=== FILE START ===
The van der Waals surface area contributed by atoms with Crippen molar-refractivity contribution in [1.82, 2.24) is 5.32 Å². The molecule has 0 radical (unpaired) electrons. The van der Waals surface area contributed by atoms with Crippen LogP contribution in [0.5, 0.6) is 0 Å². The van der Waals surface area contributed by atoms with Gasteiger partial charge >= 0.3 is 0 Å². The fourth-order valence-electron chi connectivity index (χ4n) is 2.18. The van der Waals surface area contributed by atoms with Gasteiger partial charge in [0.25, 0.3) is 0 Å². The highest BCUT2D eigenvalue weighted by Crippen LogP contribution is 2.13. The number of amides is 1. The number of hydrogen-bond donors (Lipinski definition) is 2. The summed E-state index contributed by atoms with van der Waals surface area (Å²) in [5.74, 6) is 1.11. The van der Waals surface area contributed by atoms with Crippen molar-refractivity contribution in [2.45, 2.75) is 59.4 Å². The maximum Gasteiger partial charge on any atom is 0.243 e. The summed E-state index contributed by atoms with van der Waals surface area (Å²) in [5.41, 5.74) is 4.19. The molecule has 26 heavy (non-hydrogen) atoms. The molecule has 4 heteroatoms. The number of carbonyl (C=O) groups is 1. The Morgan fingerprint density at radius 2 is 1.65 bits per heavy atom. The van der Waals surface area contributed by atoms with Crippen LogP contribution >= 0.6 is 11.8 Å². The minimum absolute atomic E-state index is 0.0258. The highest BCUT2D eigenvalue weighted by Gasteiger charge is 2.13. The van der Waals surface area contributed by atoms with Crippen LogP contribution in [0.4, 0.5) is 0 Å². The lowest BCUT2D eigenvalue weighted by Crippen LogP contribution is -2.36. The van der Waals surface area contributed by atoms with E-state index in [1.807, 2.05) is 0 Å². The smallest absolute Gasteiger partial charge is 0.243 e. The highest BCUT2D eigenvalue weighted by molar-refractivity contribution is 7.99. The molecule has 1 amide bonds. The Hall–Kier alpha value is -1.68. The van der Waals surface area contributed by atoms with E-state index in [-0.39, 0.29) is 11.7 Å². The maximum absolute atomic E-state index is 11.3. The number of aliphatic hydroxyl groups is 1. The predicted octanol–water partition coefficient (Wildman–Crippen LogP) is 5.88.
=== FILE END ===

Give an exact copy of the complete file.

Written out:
The van der Waals surface area contributed by atoms with Crippen molar-refractivity contribution in [1.82, 2.24) is 5.32 Å². The molecule has 0 radical (unpaired) electrons. The van der Waals surface area contributed by atoms with Crippen LogP contribution in [0.5, 0.6) is 0 Å². The van der Waals surface area contributed by atoms with Gasteiger partial charge >= 0.3 is 0 Å². The fourth-order valence-electron chi connectivity index (χ4n) is 2.18. The van der Waals surface area contributed by atoms with Gasteiger partial charge in [0.25, 0.3) is 0 Å². The highest BCUT2D eigenvalue weighted by Crippen LogP contribution is 2.13. The number of amides is 1. The number of hydrogen-bond donors (Lipinski definition) is 2. The summed E-state index contributed by atoms with van der Waals surface area (Å²) in [5.74, 6) is 1.11. The van der Waals surface area contributed by atoms with Crippen molar-refractivity contribution in [2.45, 2.75) is 59.4 Å². The maximum Gasteiger partial charge on any atom is 0.243 e. The summed E-state index contributed by atoms with van der Waals surface area (Å²) in [5.41, 5.74) is 4.19. The molecule has 26 heavy (non-hydrogen) atoms. The molecule has 4 heteroatoms. The number of carbonyl (C=O) groups is 1. The Morgan fingerprint density at radius 2 is 1.65 bits per heavy atom. The van der Waals surface area contributed by atoms with Crippen LogP contribution >= 0.6 is 11.8 Å². The minimum absolute atomic E-state index is 0.0258. The highest BCUT2D eigenvalue weighted by Gasteiger charge is 2.13. The van der Waals surface area contributed by atoms with Crippen LogP contribution in [0.4, 0.5) is 0 Å². The lowest BCUT2D eigenvalue weighted by Crippen LogP contribution is -2.36. The van der Waals surface area contributed by atoms with E-state index in [1.807, 2.05) is 0 Å². The smallest absolute Gasteiger partial charge is 0.243 e. The highest BCUT2D eigenvalue weighted by molar-refractivity contribution is 7.99. The molecule has 1 amide bonds. The Hall–Kier alpha value is -1.68. The van der Waals surface area contributed by atoms with E-state index in [-0.39, 0.29) is 11.7 Å². The maximum absolute atomic E-state index is 11.3. The number of aliphatic hydroxyl groups is 1. The predicted octanol–water partition coefficient (Wildman–Crippen LogP) is 5.88.